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Monday, September 30, 2013

Aquatic Life Series: Schroeder the Frog (...Who Does Not Play the Piano)

As a child, I used to read the comics in the newspaper.  Every weekend.  My parents would sit on either end of the couch with the paper in the middle sifting through the pages they intended to read, intended to give to the other and the ones they were intending to throw away.  I always scooped up the colorful "funny pages" before they ended up in the discard pile.  This has nothing to do with my frog, but it was a memory that popped up when I re-read the title for this post as I decided to blog on this fine day.

So after Fishkel, I didn't get another aquatic pet for a couple years.  Since I am not a very typical kid, I didn't want a goldfish, or a beta or any other fish.  I wanted something unique.  So I perused PetSmart with my parents one day and picked out my new pet.  A frog.  An African Dwarf Frog.  They live in water.  Thus began my time with Schroeder.
I can't tell you how long I had Schroeder.  I'm sure it seemed like years to my 8 or 9 year old self, but in reality was probably only 6 months or so.  He had this sweet 10 gallon tank that I cleaned and took amazing care of.  I bought him fake plants and cool trinket things.  I fed him twice a day every day and "played" with him.  I'm not sure how much it can be called "playing," but I did tap on his tank a lot and he would follow my finger around.  I showed him off to all my friends because he was different and that made me interesting.

Then something horrible happened.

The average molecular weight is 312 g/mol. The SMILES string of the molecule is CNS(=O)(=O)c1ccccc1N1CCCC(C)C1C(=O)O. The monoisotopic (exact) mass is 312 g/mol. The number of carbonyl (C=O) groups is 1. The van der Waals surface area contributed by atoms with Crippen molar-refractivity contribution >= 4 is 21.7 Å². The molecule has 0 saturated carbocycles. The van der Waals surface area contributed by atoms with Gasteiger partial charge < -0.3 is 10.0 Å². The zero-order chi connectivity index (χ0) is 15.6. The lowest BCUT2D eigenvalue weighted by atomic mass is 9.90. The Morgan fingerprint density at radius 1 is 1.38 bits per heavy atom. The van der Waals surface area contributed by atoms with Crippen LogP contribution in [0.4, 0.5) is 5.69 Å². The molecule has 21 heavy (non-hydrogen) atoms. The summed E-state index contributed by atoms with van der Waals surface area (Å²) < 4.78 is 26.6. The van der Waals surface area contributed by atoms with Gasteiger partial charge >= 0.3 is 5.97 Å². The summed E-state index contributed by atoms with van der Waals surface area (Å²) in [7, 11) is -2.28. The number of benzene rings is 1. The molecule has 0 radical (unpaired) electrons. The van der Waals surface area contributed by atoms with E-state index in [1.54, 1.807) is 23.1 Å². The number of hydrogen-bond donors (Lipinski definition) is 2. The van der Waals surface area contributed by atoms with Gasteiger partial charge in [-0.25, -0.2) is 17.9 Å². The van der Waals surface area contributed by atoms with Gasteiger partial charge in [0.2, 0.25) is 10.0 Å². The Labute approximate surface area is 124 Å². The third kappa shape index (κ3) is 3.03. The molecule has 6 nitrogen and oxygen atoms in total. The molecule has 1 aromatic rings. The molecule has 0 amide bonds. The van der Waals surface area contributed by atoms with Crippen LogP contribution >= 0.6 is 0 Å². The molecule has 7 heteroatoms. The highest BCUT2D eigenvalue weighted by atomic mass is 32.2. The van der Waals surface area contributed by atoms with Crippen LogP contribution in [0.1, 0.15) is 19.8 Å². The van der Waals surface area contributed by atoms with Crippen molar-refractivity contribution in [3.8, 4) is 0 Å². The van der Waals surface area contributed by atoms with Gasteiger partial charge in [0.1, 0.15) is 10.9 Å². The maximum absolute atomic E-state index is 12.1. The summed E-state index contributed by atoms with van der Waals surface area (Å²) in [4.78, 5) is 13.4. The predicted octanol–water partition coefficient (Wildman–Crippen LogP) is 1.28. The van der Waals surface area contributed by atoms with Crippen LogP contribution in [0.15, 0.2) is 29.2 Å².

He didn't die.  He grew.  Correction, he bloated.  He formed a couple centimeters worth of weird see-through-y crap around his entire body.  He continued to swim up and down in his tank, but much more slowly.  The speed with which he was moving continually decreased until he didn't move at all.  He floated along at the top of his tank consistently.  My dad told me repeatedly that Schroeder had died, but I refused to believe it.  To me, he was on vacation.  He was sleeping.  He had created a bed of blubber so he could rest near the top (and not have to swim up for air) and he was just relaxing.  Maybe he was sick, but he was certainly not dead.  So I continued to feed and tap on the tank of my dead African Dwarf Frog for a week, alternately hopeful and crying.

I finally let my dad flush Schroeder.  I gave up on him.  I finally allowed the truth of his passing to be my reality.

In my adult life I've googled.  I still have no idea why he was all gross and blubber covered - and it's not Dropsy (bloating) that I've heard about and looked up.  What I did learn was apparently the tank was too big for him: Having the surface be more than 20" from the bottom can cause undue stress on the frog since they're not strong swimmers.  Sorry Schroeder.

So my first frog blew up.  Literally.  


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